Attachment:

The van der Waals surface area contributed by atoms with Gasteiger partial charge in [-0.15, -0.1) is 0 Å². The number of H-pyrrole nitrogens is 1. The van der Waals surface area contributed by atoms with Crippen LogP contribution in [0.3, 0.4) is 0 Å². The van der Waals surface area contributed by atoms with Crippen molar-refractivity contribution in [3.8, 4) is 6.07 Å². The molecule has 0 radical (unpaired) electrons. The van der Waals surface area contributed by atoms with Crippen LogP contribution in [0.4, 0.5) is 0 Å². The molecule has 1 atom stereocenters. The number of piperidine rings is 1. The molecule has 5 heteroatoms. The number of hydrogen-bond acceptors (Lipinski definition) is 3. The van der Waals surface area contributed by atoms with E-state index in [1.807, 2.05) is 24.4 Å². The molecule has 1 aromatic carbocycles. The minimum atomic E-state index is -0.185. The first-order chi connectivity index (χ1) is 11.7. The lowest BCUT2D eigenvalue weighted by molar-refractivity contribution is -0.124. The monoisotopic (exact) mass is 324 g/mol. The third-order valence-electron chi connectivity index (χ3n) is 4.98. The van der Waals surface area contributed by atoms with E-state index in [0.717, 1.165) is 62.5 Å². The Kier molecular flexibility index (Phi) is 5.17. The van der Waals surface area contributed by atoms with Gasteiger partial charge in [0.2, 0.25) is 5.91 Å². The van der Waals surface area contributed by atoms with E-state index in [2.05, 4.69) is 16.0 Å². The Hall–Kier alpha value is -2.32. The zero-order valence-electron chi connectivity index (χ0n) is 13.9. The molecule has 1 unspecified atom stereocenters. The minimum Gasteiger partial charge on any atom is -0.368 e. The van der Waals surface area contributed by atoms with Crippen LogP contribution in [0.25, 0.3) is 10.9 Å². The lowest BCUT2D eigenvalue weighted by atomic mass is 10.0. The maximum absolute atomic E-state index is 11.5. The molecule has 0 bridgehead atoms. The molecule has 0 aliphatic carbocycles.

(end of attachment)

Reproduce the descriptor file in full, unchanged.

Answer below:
The van der Waals surface area contributed by atoms with Gasteiger partial charge in [-0.15, -0.1) is 0 Å². The number of H-pyrrole nitrogens is 1. The van der Waals surface area contributed by atoms with Crippen LogP contribution in [0.3, 0.4) is 0 Å². The van der Waals surface area contributed by atoms with Crippen molar-refractivity contribution in [3.8, 4) is 6.07 Å². The molecule has 0 radical (unpaired) electrons. The van der Waals surface area contributed by atoms with Crippen LogP contribution in [0.4, 0.5) is 0 Å². The molecule has 1 atom stereocenters. The number of piperidine rings is 1. The molecule has 5 heteroatoms. The number of hydrogen-bond acceptors (Lipinski definition) is 3. The van der Waals surface area contributed by atoms with E-state index in [1.807, 2.05) is 24.4 Å². The molecule has 1 aromatic carbocycles. The minimum atomic E-state index is -0.185. The first-order chi connectivity index (χ1) is 11.7. The lowest BCUT2D eigenvalue weighted by molar-refractivity contribution is -0.124. The monoisotopic (exact) mass is 324 g/mol. The third-order valence-electron chi connectivity index (χ3n) is 4.98. The van der Waals surface area contributed by atoms with E-state index in [0.717, 1.165) is 62.5 Å². The Kier molecular flexibility index (Phi) is 5.17. The van der Waals surface area contributed by atoms with Gasteiger partial charge in [0.2, 0.25) is 5.91 Å². The van der Waals surface area contributed by atoms with E-state index in [2.05, 4.69) is 16.0 Å². The Hall–Kier alpha value is -2.32. The zero-order valence-electron chi connectivity index (χ0n) is 13.9. The molecule has 1 unspecified atom stereocenters. The minimum Gasteiger partial charge on any atom is -0.368 e. The van der Waals surface area contributed by atoms with Crippen LogP contribution in [0.25, 0.3) is 10.9 Å². The lowest BCUT2D eigenvalue weighted by atomic mass is 10.0. The maximum absolute atomic E-state index is 11.5. The molecule has 0 bridgehead atoms. The molecule has 0 aliphatic carbocycles.